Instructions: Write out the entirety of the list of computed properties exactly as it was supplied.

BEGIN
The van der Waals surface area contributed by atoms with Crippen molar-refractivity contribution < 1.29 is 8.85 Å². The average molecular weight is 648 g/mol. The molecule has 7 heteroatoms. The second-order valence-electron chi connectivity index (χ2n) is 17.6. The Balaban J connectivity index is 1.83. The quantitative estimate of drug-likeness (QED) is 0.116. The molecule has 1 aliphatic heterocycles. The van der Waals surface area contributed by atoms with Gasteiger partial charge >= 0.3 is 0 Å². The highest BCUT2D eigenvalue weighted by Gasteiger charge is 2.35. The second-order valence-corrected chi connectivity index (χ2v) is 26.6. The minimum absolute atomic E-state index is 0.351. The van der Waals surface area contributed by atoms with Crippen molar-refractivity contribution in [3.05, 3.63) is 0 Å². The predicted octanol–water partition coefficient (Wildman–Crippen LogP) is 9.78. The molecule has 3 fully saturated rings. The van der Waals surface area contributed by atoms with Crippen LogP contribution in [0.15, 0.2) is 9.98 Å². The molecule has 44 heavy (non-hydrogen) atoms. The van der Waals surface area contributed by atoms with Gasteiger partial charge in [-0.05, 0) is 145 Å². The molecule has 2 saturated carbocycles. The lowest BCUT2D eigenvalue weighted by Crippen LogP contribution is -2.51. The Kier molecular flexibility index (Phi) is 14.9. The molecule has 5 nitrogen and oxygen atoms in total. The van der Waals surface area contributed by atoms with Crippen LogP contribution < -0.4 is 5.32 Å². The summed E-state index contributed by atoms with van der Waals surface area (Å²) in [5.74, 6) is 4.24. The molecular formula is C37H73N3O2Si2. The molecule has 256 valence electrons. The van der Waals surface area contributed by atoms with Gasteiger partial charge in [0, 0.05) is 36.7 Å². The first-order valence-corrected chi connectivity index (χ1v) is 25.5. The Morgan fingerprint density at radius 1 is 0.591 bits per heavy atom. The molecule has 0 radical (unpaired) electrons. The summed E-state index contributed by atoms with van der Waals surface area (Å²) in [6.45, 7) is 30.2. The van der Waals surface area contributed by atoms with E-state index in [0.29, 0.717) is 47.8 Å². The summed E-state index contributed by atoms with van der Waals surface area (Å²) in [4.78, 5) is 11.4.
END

The van der Waals surface area contributed by atoms with Crippen molar-refractivity contribution < 1.29 is 8.85 Å². The average molecular weight is 648 g/mol. The molecule has 7 heteroatoms. The second-order valence-electron chi connectivity index (χ2n) is 17.6. The Balaban J connectivity index is 1.83. The quantitative estimate of drug-likeness (QED) is 0.116. The molecule has 1 aliphatic heterocycles. The van der Waals surface area contributed by atoms with Gasteiger partial charge >= 0.3 is 0 Å². The highest BCUT2D eigenvalue weighted by Gasteiger charge is 2.35. The second-order valence-corrected chi connectivity index (χ2v) is 26.6. The minimum absolute atomic E-state index is 0.351. The van der Waals surface area contributed by atoms with Crippen molar-refractivity contribution in [3.05, 3.63) is 0 Å². The predicted octanol–water partition coefficient (Wildman–Crippen LogP) is 9.78. The molecule has 3 fully saturated rings. The van der Waals surface area contributed by atoms with Crippen LogP contribution in [0.15, 0.2) is 9.98 Å². The molecule has 44 heavy (non-hydrogen) atoms. The van der Waals surface area contributed by atoms with Gasteiger partial charge in [-0.05, 0) is 145 Å². The molecule has 2 saturated carbocycles. The lowest BCUT2D eigenvalue weighted by Crippen LogP contribution is -2.51. The Kier molecular flexibility index (Phi) is 14.9. The molecule has 5 nitrogen and oxygen atoms in total. The van der Waals surface area contributed by atoms with Crippen LogP contribution < -0.4 is 5.32 Å². The summed E-state index contributed by atoms with van der Waals surface area (Å²) in [5.74, 6) is 4.24. The molecular formula is C37H73N3O2Si2. The molecule has 256 valence electrons. The van der Waals surface area contributed by atoms with Gasteiger partial charge in [0, 0.05) is 36.7 Å². The first-order valence-corrected chi connectivity index (χ1v) is 25.5. The Morgan fingerprint density at radius 1 is 0.591 bits per heavy atom. The molecule has 0 radical (unpaired) electrons. The summed E-state index contributed by atoms with van der Waals surface area (Å²) in [6.45, 7) is 30.2. The van der Waals surface area contributed by atoms with E-state index in [0.29, 0.717) is 47.8 Å². The summed E-state index contributed by atoms with van der Waals surface area (Å²) in [4.78, 5) is 11.4.